Survey of Historic Sites and Buildings
Fort Osage, primarily of significance in the fur trade, was also among the first military outposts in the trans-Mississippi West. It was founded in 1808 by Gen. William Clark, Superintendent of Indian Affairs at St. Louis and later Governor of Missouri Territory, at a site he and Meriwether Lewis had noted in 1804 on their continent-spanning expedition. On the south bank of the Missouri River overlooking a river bend, it allowed an excellent view of river traffic.
One of the most successful of the 28 Indian trading posts, or Government "factories," in operation between 1795 and 1822, the fort was one of few to show a profit. It was one of three in the trans-Mississippi West; the other two were at Arkansas Post, Ark., and Natchitoches, La., but these were unsuccessful.
The idea of winning the good will of the Indians by supplying them with goods from official trading posts originated in the colonial period, when Pennsylvania and Massachusetts experimented with the idea. In 1793 Congress acted on President George Washington's recommendation that the Government establish a series of trading posts where Indians could secure goods at cost by barter. These posts were intended to strengthen military policy, promote peace on the frontier, prevent the exploitation of the Indians by private traders, and offset the influence of the British and Spanish over the former.
In 1795 the system was initiated. The Government appointed a superintendent of Indian trade, who shipped goods, obtained in open market or by bids, to factors at the trading posts. The factors bartered the goods to the Indians for furs, skins, or other items. These were shipped back East to the superintendent who disposed of them at auction or in foreign markets. Complicated and idealistic, the system proved to be a failure. It suffered from poor administration, the extension of too much credit to the Indians, inferior trade goods and Indian products, and high freight costs. Congressional antagonism toward the system, whetted by the opposition of fur companies, grew throughout the years and, although the Army and Indian Bureau supported the program, led in 1822 to its abolition.
Between 1808 and 1822 Fort Osage, sometimes called Fort Clark, was the principal outpost of civilization on the Missouri River and in western Missouri. At the fort in 1808 U.S. Government officials signed a treaty with the Osages, who ceded most of their lands in present Missouri and the northern part of Arkansas. That same year George C. Sibley was appointed factor. The fort became a rendezvous for Indians and traders alike. During the trading season, as many as 5,000 Indians camped nearby. Well-known fur traders who lived at or visited the fort included Jim Bridger and Manuel Lisa. In 1811 the Astorians stopped there on their journey to the Pacific, where they helped build Fort Astoria. At the beginning of the War of 1812 the Army abandoned the post and the following year Sibley moved the trading post to the site of Arrow Rock, Mo., where he built a small fort. After the war, in 1815 or 1816, both the factor and the garrison returned to Fort Osage. The latter remained until 1819, when it moved upriver with the Army's first Yellowstone Expedition to found Fort Atkinson, Nebr.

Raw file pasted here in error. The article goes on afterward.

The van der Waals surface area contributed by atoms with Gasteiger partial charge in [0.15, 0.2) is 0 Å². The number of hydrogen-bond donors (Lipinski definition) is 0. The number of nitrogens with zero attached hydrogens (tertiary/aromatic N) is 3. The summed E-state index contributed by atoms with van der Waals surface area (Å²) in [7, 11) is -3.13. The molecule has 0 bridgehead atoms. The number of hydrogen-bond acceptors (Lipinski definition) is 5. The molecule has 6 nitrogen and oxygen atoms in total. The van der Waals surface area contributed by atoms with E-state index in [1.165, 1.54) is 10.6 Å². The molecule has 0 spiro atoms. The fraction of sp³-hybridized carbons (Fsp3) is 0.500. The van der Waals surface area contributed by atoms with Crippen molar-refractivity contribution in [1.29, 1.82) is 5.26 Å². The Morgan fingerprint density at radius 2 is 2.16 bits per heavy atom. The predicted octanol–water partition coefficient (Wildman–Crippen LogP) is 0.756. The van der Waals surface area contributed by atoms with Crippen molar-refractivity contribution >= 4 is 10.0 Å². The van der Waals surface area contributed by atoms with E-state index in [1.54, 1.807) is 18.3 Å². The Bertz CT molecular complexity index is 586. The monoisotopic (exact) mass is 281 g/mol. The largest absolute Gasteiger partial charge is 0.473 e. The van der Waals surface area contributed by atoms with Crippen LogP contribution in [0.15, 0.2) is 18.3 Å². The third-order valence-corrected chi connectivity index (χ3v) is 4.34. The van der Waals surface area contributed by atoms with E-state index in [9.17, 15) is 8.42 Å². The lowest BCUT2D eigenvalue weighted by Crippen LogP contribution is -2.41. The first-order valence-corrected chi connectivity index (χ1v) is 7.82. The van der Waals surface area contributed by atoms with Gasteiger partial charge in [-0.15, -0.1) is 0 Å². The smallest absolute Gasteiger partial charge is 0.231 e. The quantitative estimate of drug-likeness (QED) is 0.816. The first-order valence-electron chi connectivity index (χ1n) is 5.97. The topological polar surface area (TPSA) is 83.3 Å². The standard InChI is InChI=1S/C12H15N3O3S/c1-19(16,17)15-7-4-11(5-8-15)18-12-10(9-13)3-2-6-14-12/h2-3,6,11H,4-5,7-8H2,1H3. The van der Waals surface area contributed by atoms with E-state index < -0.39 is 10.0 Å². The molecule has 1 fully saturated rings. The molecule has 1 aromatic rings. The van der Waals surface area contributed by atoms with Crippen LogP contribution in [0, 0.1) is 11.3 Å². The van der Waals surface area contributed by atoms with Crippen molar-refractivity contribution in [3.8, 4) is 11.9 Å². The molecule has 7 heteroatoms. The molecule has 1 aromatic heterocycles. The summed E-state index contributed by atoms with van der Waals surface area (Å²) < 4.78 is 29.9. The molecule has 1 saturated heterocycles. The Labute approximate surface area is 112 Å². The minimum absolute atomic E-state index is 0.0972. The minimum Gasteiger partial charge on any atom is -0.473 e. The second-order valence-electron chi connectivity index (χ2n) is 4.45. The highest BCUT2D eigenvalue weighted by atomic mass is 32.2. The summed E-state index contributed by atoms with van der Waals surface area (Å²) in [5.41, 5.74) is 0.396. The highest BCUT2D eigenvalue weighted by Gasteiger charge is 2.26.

In 1821, the same year Capt. William Becknell stopped at the fort on the pioneering expedition that marked the beginning of the Santa Fe trade, Fort Osage became the terminus of the Boone's Lick Trail, first east-west highway to extend through the newly created State of Missouri from St. Charles, Mo. After 1822, when Congress abolished the factory system, the abandoned fort served as a Government storehouse and stopping point for traders on the Santa Fe Trail. In 1825 Sibley was one of the members of a U.S. commission that began a survey of the Santa Fe Trail at the gates of Fort Osage, its eastern terminus until about 1827.
No remains of the original log fort are extant. In 1941 the County Court of Jackson County, Mo., acquired the site. Between 1948 and 1961, based on extensive archeological excavation and historical research, the Jackson County Park Department, with the technical assistance of the Native Sons of Kansas City (Mo.), completed the restoration. It includes five blockhouses, the main one containing original cannon and exhibits; officers' quarters; barracks; the factory, which is furnished with period pieces and has a museum on the second floor featuring exhibits on the factory system and military artifacts; an interpreter's house; blacksmith shop; well; and the Little Osage Village.
NHL Designation: 11/05/61
Last Updated: 19-Aug-2005